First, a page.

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BEACH BLANKET BASKETBALL : Every Day, Players Gather from All Over the City to Show Off Their Moves on the Venice Courts of Cool

February 02, 1992|JAMES GREENBERG | James Greenberg, who writes about sports and movies, is still working on his two-handed set shot

IT'S A POSTCARD DAY AT VENICE BEACH. BLUE SKY, ocean breeze, ranting lunatics. A crew shooting a marketing video for lava-lava skirts from Tonga makes its way to the basketball courts next to Muscle Beach. A woman waving the brightly colored fabric as if it were a flag interrupts a half-court game and asks the guys if they'd like to model the product for the camera. Play stops as they wrap the tropical wear around their bodies and over their pants, their Air Jordans sticking out at the bottom. If Gauguin had painted basketball players, they might look like this. Six big black guys wearing flowered skirts, slamming the hell out of the ball.

Advertisers know that basketball in Venice is one of the hippest shows in town. The game at Ocean Front Walk next to the weight pit and the paddle ball courts has been a part of the local scene since the 1950s. The playground was remodeled and expanded to three full courts by the L.A. Department of Recreation and Parks in 1989, and hundreds of people of every size and shape come by to play or watch each week. Today, a roller-skater tends the world's biggest boombox blasting the latest rap hits. Hardly anyone notices. It's just the soundtrack for another day at the courts.

"Hey, Rasta, what are you doin' with those dreadlocks?" a regular calls out to one of the locals. "Everybody knows you're from St. Louis." You could be from anywhere and still fit in here. At Venice Beach a giraffe could get in a game if it could dunk the ball. If Venice is the capital of laissez faire, then the basketball courts are its senate. There are other outdoor basketball games in the city where the quality of play may be better, but nowhere are the participants as colorful or diverse. True, neighborhood violence and racial tensions occasionally seep into the games, but this is one of the few spots where people whose paths would otherwise never cross can get together to enjoy each other and the beauty of the city. Great cities have great public spaces where people can meet; Los Angeles has the basketball courts in Venice.

This is not just a neighborhood game. Like any cultural site, the Venice games draw visitors from all over. Players drive from the San Fernando Valley and South Bay to get into a game, and many come from farther than that. Old-timers tend to play on weekend mornings, and the younger hotshots come out in the afternoon, but Saturdays and Sundays are so crowded that many regulars skip them altogether. Mark Shields came to Venice Beach, like many of the players, by way of a big Eastern city, looking for an urban experience among the palm trees. "We were just out there shooting in the dark one night and found out that we were all pretty close together--Chicago, Detroit, Kansas City. Guys from New York come out here and they can't believe it. It's like a dream."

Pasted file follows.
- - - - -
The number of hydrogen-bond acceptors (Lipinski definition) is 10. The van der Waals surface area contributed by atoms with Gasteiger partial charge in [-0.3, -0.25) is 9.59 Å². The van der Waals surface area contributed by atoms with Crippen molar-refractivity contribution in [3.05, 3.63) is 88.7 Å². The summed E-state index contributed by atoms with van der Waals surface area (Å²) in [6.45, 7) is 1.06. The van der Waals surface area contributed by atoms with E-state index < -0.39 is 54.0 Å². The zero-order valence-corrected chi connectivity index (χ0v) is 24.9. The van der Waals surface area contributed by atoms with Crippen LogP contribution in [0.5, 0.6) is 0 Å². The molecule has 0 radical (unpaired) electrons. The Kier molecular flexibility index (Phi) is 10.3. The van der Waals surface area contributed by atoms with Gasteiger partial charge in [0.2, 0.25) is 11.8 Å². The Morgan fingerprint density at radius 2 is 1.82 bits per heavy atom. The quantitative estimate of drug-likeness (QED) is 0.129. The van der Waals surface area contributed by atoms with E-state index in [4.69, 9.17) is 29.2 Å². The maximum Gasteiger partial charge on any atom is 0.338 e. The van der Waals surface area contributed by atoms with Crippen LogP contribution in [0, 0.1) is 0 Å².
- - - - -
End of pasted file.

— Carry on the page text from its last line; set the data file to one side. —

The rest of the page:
"Look out there at that beach, that's reality," rhapsodizes one regular. "You got the palm trees and the beach--it's beautiful, man. And the girls. There's some beautiful girls around here."

It is not only the natural beauty that draws crowds to the Venice courts but also the reputation of the place. Chris Beard, a waiter and aspiring writer who recently arrived from New York, says he heard about the games while playing on West 4th Street in Manhattan, probably the best-known street game in the country. "The Venice Beach game is legend in New York," Beard says. "Everyone said when you come out here, you've got to go to Venice."

What Beard found was a lot different than what he was accustomed to in New York. In Venice, players are sometimes more interested in looking good than in winning: They all want to be stars, even if they don't know the fundamentals. "And it's a more closed community in New York. Here it's more democratic. I never played anywhere where so many people don't speak English," says Beard, who once spent 15 minutes trying to explain the local rules to a big Greek kid. The game at Venice has a definite international flavor, and visiting talent from Spain, Yugoslavia or Sweden is a regular part of the scene. One veteran recalls the day a Hasidic Jew showed up at the court, took off his yarmulke and prayer shawl and aired out his game.

The spectators, who crowd around the stands near the full-court game, are an important part of the scene, too. The other two courts are divided into four half-court games, three players on each team, which go pretty much unnoticed. One local arrives early, opens a beach chair, lights a cigar and settles down with the sports page for a day at the courts. Tourists come and pick up the jargon and then take it home with them. "I wouldn't be selling you no woof ticket," a player says, assuring me that he's not full of hot air. A spirited game is known as a good run, and if someone hits a few tough shots off the backboard, "The bank is open, the bank is open."

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